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Smoke Signals

In Uncategorized on May 14, 2010 by bansal6

Recently we had been watching the movie, Smoke Signals, in class which is based on Sherman Alexie’s The Lone Ranger and Tonto Fistfight in Heaven. The story revolves around Victor Joseph and Thomas Builds-the-Fire who live on the Coeur D’Alene Indian Reservation in Idaho. I thought it was a really good movie which depicted the themes in the book rather effectively. For some reason, when I watched the movie, everything seemed authentic to me. The soundtrack from the movie used several Native American songs. In addition, all the actors were Native American. In fact, the directors, producers, writers and actors were all Indian. Chris Eyre, the director of the movie made the movie truly authentic. Sherman Alexie mentions in his screenplay that Smoke Signals was the first film which had been written, directed and produced by Native Americans to receive a major distribution deal. Several other Indian filmmakers in the past had not been so lucky. It received the filmmaker’s trophy at the Sundance Film Festival and Best film award in the 1998 American Indian Film Festival. I thought that this was an excellent choice for a film to watch in class. Also, there are several entertaining scenes in the film which make it very watchable. It mixes such scenes with the thematic scenes effectively so that the viewer can learn a lot and enjoy watching the movie at the same time.

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American Indian Science and Engineering Society

In Uncategorized on May 14, 2010 by bansal6

While reading about John Herrington, I found out about the American Indian Science and Engineering Society (AISES). Being an engineering major, I was interested and decided to look into it. The main goal of AISES to increase the number of American Indians and Alaskan Natives in the science and engineering discipline. AISES was brought to life in 1977 by American Indian scientists and engineers who wanted to decrease the numbers of dropouts and increase the numbers of college graduates in the Native American community. AISES offers a wide variety of programs. It has programs for the development of American Indian teachers and professionals. It hosts several programs for college students, like leadership development, career services, access to conferences and special events. In addition, it provides academic scholarships and internships in a wide array of educational fields. It also conducts a National American Indian Science and Engineering Fair, which allows a lot of exposure to the science and engineering fields, for high school and college students. Right now, AISES is trying to raise five million dollars over the next five years, their biggest campaign yet. They are trying to create endowments for their educational programs, scholarships, internships and other AISES needs. To learn more about AISES and to contribute to its development, you can find further information through this site.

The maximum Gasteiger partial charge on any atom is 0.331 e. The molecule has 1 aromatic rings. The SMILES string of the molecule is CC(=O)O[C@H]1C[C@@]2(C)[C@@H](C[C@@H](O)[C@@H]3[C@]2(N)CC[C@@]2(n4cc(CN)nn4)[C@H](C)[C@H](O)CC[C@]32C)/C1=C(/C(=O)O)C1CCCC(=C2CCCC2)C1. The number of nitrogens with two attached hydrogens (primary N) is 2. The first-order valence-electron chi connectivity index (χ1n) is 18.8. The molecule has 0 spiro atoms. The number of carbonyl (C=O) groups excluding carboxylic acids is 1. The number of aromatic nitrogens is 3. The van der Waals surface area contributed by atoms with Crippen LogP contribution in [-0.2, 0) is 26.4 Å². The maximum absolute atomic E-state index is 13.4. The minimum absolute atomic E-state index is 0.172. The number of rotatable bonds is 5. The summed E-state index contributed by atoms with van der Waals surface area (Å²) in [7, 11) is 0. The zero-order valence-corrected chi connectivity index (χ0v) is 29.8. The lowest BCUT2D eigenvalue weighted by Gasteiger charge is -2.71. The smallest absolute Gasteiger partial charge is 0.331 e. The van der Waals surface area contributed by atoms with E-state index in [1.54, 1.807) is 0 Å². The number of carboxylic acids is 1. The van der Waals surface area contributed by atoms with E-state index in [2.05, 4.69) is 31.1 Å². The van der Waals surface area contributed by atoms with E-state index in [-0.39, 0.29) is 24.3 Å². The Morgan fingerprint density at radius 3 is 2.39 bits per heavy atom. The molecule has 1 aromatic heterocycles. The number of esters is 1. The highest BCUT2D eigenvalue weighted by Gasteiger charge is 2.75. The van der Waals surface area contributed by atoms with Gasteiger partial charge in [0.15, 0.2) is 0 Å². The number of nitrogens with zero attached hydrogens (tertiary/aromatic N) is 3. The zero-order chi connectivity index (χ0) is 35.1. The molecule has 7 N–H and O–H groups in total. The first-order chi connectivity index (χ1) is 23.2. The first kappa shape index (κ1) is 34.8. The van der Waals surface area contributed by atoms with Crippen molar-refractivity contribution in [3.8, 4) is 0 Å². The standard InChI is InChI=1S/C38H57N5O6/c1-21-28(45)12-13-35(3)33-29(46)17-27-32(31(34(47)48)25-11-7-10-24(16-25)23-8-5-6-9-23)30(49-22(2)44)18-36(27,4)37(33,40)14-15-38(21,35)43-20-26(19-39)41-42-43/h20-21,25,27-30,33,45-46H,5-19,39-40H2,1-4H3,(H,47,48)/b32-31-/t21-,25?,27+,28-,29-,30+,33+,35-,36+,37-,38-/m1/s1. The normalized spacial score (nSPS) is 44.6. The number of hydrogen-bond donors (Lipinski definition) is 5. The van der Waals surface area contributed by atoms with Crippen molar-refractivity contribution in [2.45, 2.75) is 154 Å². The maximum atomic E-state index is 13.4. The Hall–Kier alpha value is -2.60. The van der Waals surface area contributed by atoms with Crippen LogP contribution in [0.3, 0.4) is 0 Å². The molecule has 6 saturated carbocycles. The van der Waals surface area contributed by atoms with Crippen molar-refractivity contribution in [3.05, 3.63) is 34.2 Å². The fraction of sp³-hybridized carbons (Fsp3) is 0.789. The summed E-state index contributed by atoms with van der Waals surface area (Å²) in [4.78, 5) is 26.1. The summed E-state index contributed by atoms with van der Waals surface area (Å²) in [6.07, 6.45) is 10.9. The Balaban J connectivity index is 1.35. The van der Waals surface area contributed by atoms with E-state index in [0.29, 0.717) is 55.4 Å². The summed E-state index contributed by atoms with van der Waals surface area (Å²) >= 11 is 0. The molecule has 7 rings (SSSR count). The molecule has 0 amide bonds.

http://www.aises.org/

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American Indian Pride

In Uncategorized on May 14, 2010 by bansal6

John Herrington was the first Native American to fly in space. That’s a really impressive achievement. Only one in a million people in the world are able to have that experience. Herrington was born in Wetumka, Oklahoma and is a member of the Chickasaw tribe. In the evening of November 23, 2002 on the space shuttle Endeavor he made history as the first Native American in space. To honor his Native American tribe, he took a Chickasaw Nation flag with him to the eleven day trip in space. The flag was presented to him by Bill Anoatuby, the governor of the Chickasaw nation. Several members of the Chickasaw nation witnessed the launch of the Endeavor at Cape Canaveral, Florida. Herrington is also a member of the American Indian Science and Engineering Society (AISES) through which he promotes the involvement of Native American students in scientific areas. The fact that he took the Chickasaw flag with him to space shows the pride he has in being a Native American. Similar to the last story, he wanted to be recognized as a member of the Chickasaw nation. Also, he is able to bring a lot of attention to the Chickasaw nation itself and earns it a lot of recognition.

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“Borders” by Thomas King

In Uncategorized on May 14, 2010 by bansal6

This week I read the story called Borders for the class. It was an impressive story filled with the resolve of a Blackfoot woman who demanded that the Indian nation be recognized. The woman and her child were trying to visit her daughter/sister, who lived in Salt Lake City. Since they lived on a reservation in Canada, they needed to cross the border. When the customs agents asked them their citizenship, she replied that they were Blackfoot. The guards however, could not accept that and wouldn’t let them pass. They were stuck between borders in the parking lot of a duty free shop for a couple of days until the media started to show up. Eventually, they were able to get through and reached Salt lake city. The woman showed her Indian pride and never backed down. Even though she could have just said that she was Canadian and gone through she wanted to be identified as a Blackfoot and the nation to recognized as independent. In the story, I never detected any sense of negativity even from the guards. Even the Canadian border guard said that she understood that they were Blackfoot but needed to put American/Canadian on paper. It was really the system, which didn’t recognize Indian nations, that was at fault. This story also shows the influence the media has. They were able to help the duo get past the border.